I am very much interested in developing a sort of ballet of mine—and devising the means of recording it so that it can be reproduced. The backgrounds can be changed—and the lighting varied. The discs can move anywhere within the limits of the frame, at any speed. Each disc
and its supporting pulleys is in a separate vertical plane parallel to the frame. The number of discs can be increased indefinitely—depending on the necessary clearances. In addition to discs there are coloured pennants (of cloth), with weights on them, which fly at high speed—and various solid objects, bits of hose, springs, etc. […] I had this in Paris the spring of 1933 and showed it to Massine— along with many other things, and it’s what I wanted to do for the Ballets Russes. Of course the real problem to magnify the movement to a full sized proscenium—but I can see various ways of obtaining it.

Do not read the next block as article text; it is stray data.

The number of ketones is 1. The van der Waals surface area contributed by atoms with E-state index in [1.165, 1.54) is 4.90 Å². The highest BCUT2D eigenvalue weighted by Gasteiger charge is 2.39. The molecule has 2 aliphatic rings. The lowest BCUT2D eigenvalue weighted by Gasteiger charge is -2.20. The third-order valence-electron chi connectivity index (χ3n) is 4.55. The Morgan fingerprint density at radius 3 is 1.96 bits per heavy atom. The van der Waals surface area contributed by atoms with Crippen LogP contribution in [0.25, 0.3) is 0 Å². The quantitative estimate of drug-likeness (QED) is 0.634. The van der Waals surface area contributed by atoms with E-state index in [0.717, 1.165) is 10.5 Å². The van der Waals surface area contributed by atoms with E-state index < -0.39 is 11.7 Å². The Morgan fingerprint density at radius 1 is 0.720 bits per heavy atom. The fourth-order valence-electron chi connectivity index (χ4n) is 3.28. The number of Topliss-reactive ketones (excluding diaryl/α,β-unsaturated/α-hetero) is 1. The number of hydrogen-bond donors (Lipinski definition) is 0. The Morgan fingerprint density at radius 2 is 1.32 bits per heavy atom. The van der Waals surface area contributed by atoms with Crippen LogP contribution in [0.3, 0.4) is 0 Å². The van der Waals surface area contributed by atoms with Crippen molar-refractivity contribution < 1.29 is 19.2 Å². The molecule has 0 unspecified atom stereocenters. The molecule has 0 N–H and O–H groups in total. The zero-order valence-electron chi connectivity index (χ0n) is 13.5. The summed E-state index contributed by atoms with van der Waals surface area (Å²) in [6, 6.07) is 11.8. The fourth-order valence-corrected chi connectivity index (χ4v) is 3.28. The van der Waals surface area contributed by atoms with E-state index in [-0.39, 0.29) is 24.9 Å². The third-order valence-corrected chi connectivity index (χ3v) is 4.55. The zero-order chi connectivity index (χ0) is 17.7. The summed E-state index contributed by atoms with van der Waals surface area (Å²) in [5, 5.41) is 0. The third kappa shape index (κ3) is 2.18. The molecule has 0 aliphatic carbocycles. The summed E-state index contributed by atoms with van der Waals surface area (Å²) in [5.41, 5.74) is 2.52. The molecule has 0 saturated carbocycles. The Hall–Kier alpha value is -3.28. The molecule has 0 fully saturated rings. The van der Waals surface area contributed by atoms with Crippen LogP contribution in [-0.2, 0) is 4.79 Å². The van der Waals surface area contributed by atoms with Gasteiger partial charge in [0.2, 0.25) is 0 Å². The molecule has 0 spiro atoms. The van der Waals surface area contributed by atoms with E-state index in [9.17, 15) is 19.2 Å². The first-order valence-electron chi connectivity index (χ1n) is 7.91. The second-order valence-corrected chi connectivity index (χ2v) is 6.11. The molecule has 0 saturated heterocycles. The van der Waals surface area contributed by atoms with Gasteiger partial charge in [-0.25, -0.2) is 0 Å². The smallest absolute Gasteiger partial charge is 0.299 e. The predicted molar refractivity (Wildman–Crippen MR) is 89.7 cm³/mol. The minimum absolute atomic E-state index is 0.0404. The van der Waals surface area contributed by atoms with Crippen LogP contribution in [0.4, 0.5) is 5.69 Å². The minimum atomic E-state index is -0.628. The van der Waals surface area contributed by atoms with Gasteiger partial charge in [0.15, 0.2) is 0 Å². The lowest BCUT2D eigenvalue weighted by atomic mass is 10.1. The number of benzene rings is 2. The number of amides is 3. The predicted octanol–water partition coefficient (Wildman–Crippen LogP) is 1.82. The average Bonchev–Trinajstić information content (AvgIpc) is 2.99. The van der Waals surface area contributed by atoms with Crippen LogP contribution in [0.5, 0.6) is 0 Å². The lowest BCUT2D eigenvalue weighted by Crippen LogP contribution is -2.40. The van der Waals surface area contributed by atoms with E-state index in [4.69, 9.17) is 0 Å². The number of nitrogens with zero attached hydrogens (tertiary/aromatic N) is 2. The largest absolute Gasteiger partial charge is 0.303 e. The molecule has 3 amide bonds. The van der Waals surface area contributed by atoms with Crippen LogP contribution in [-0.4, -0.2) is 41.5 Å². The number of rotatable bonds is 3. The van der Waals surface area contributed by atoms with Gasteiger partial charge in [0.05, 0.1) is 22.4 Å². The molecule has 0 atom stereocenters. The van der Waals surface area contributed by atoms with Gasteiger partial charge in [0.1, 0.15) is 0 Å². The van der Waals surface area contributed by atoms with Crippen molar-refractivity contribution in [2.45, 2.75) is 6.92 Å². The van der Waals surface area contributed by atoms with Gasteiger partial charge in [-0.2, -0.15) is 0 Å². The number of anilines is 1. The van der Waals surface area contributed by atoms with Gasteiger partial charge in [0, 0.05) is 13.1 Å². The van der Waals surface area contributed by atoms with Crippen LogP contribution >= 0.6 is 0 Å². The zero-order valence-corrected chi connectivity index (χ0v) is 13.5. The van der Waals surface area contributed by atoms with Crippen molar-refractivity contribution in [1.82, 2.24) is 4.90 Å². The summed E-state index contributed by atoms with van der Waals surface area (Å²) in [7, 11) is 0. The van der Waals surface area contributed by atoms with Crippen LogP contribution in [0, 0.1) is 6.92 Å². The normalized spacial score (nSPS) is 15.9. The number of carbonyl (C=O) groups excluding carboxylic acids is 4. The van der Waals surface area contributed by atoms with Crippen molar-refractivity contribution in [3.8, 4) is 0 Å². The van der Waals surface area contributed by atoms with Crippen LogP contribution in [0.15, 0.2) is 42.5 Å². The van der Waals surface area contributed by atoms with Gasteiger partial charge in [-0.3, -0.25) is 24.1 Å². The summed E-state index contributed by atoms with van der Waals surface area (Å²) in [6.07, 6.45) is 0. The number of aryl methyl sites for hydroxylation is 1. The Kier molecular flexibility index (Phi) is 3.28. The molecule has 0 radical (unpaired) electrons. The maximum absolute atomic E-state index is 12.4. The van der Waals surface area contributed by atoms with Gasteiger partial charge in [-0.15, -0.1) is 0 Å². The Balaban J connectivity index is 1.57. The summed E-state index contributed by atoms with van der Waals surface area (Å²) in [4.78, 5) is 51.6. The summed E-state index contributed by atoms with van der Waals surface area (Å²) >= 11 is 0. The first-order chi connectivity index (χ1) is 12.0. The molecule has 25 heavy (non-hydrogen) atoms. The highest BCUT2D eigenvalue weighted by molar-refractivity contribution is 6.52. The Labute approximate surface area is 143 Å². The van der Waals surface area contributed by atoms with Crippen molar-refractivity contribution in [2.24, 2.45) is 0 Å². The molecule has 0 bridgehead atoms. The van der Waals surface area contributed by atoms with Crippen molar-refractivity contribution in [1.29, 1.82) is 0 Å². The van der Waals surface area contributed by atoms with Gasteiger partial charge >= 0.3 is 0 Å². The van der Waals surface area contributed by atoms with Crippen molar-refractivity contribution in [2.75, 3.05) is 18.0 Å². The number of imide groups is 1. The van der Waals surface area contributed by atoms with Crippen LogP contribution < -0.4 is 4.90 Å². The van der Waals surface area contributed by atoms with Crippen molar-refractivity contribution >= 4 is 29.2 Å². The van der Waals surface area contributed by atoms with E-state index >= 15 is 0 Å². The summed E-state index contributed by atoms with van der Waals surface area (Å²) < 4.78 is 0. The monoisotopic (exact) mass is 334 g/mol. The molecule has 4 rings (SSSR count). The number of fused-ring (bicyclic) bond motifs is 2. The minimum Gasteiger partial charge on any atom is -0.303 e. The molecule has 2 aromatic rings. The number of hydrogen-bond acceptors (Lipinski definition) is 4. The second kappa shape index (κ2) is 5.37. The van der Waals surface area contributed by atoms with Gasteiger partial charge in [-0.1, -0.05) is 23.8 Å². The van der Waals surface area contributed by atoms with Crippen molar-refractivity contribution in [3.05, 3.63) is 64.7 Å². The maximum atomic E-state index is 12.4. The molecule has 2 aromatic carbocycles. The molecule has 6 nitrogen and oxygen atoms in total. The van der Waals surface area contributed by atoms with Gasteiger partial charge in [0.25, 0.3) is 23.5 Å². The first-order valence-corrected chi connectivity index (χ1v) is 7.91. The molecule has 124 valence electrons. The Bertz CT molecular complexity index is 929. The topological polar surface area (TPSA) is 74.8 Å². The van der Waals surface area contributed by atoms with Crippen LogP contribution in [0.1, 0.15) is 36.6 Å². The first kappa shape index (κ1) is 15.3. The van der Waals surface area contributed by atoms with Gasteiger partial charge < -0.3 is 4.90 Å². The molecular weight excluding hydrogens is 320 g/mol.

Following a visit in October of 1930 to Piet Mondrian’s studio, where he was impressed by the environmental installation, Calder made his first wholly abstract compositions and invented the kinetic sculpture now known as the mobile. Coined for these works by Marcel Duchamp in 1931, the word “mobile” refers to both “motion” and “motive” in French. He also created stationary abstract works that Jean Arp dubbed “stabiles.”